Educator's Review: WebEvent Publish Enterprise Calendar

By Nick McCammon, Indiana University

Today's higher education institutions are saturated with events, all of which are very important to university life. The problem is finding the event information you need in one location. You may be able to search but searching d'esn't allow you to browse or promote the events. There is also the issue of reduced higher education funding (which we all know too well) that requires departments to do more with less.

WebEvent Publish from WebEvent Inc. gives a university the ability to manage the software and hardware needed to create an online calendar and community, while allowing department-level publishers to publish their event without knowing technical markup language or requiring special training.

System-Wide Calendar
It is easy to build a case for system-wide calendars. The combined number of hours required to maintain hundreds of individual event calendars at large institutions is massive, and duplicating services are always counterproductive. For those that choose to create their own online event calendars, hundreds or thousands of hours are spent writing markup language and updating and programming the pages. The cost of hiring two developers for six months to create comparable software from scratch makes little sense. You still have software where future development can stagnate or be further complicated by any turnover in IT support. Compared to that, WebEvent Publish carries a generous price point, saving universities many man-hours of development.

Publishers using WebEvent Publish require minimal training; I can walk anyone with questions through the screen on the phone. Creating an account for each department or organization that requests it puts the responsibility of posting an event on the department or school, and not on a central office or administrator. The publisher at the departmental level knows more about the event, and the audience has a greater chance of learning about event changes or cancellations. The department or school also benefits from promoting the event. Event postings can drive traffic to departmental Web sites, raise awareness, and increase student applications.

A central calendar system addresses support issues, such as system maintenance, hardware and software updates, and security, taking this burden off the shoulders of the department. A "homegrown" calendar may never require an upgrade, but it will never be better than it is today. WebEvent Publish offers basic features expected with all calendars, such as search, calendar navigation, help, and different calendar views. In addition, it has several advanced features, such as default hot e-mail links and hot URL links, custom fields, built-in repeating options, and event reminders to author and groups by e-mail. A user can subscribe to calendars, export single events to their Palm, Outlook, or other desktop personal calendar. They also can download calendars between dates. Publish also provides access for code customization, which is an added bonus.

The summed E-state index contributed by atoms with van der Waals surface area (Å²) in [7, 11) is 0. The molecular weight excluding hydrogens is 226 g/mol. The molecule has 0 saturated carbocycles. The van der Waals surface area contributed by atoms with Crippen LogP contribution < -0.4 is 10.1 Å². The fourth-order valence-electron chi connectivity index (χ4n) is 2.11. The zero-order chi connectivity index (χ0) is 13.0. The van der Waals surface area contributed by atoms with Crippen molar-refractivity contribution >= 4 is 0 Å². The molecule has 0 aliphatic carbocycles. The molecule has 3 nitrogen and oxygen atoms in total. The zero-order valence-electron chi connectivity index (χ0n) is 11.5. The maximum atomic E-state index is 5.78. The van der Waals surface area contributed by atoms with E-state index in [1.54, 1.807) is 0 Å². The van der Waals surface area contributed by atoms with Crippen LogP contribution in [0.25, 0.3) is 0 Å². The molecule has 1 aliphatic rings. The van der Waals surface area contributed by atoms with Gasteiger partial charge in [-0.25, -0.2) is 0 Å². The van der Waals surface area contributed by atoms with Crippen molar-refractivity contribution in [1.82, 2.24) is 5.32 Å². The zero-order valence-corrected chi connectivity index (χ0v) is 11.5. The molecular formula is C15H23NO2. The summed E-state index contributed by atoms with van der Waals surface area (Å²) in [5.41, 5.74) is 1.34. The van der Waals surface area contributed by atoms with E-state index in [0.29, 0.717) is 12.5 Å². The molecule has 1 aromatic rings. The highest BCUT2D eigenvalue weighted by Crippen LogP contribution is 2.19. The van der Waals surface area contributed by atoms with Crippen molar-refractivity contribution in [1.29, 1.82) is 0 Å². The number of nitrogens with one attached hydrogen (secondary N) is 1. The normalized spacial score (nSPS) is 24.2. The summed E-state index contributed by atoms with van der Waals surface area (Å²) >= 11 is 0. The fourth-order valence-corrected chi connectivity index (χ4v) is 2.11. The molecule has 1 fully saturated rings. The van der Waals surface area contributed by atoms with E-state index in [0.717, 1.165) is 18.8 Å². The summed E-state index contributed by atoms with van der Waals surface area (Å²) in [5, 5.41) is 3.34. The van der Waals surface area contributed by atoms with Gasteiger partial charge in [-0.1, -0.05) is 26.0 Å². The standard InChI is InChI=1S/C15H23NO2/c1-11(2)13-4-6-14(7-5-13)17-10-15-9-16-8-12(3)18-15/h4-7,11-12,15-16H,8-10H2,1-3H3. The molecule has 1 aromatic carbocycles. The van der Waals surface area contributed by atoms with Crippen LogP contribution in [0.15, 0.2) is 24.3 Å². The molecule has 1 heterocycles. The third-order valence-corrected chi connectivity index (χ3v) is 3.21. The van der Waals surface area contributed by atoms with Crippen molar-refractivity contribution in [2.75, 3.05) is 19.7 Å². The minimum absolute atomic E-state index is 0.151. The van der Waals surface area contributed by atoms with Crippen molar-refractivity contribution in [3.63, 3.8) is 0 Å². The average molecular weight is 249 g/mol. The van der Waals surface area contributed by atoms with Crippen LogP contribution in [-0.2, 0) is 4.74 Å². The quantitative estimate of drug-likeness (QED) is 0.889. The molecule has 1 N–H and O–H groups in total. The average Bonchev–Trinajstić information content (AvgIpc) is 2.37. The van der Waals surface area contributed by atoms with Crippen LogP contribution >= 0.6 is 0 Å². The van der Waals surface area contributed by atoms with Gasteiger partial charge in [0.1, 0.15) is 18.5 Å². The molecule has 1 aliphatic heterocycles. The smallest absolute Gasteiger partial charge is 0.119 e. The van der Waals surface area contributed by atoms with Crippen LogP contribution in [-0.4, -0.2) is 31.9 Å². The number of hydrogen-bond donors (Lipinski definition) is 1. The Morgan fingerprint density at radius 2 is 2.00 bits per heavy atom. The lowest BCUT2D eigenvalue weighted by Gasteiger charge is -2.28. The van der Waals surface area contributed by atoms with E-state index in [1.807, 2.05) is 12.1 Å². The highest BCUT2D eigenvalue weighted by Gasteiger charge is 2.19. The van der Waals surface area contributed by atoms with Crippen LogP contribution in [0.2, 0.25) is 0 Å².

Room for Improvement
Though WebEvent Publish is one of the better software solutions for online event calendars currently on the market, there are some areas for improvement. The out-of-the-box navigation features were not efficient enough to handle Indiana University's current 100-plus calendars, so customization was necessary. WebEvent allows extensive customization of the product, so we were able to address my usability issues. While this may not be a problem for smaller installations, the way the product allows a guest viewer of an event calendar to submit events is not a favorable feature for me. But once again, customization can help with this issue. It would be better if the product offered a choice during calendar configuration.

I have worked with WebEvent for the last few years and have seen it improve its customer service to better focus on users like me who are managing a large calendar implementation. There is positive ongoing communication between me, the administrator and the company's developers.

Advantages for Higher Ed
A system-wide campus calendar can be a marketing tool for your university. The decisions made about the calendar should be made by the communications and marketing department, as all members of the higher education community, local media, and visitors will view it. When measuring excellence in higher education the same key words continue to pop up: diversity, faculty, and student offerings. An events calendar can help promote your institution and help retain students.

Each year hundreds to thousands of new students, new faculty, and new employees converge on institutions of higher education. Using a system-wide campus calendar to find and attend events of interest encourages the mingling of people with common interests. Such a system can be a catalyst for creating friendships and truly enrich the higher education experience.

But calendars are only as good as the information they contain. As long as you have the information people want, they will come back. It is also crucial that ease of publishing be top priority. It is the key to your calendar success.

Soon, I believe every institution will provide a calendar system such as WebEvent Publish to its community. But I feel this is one of the better choices on the current market.

Nick McCammon is the administrator of Indiana University's System-Wide Events Calendar (http://events.iu.edu).

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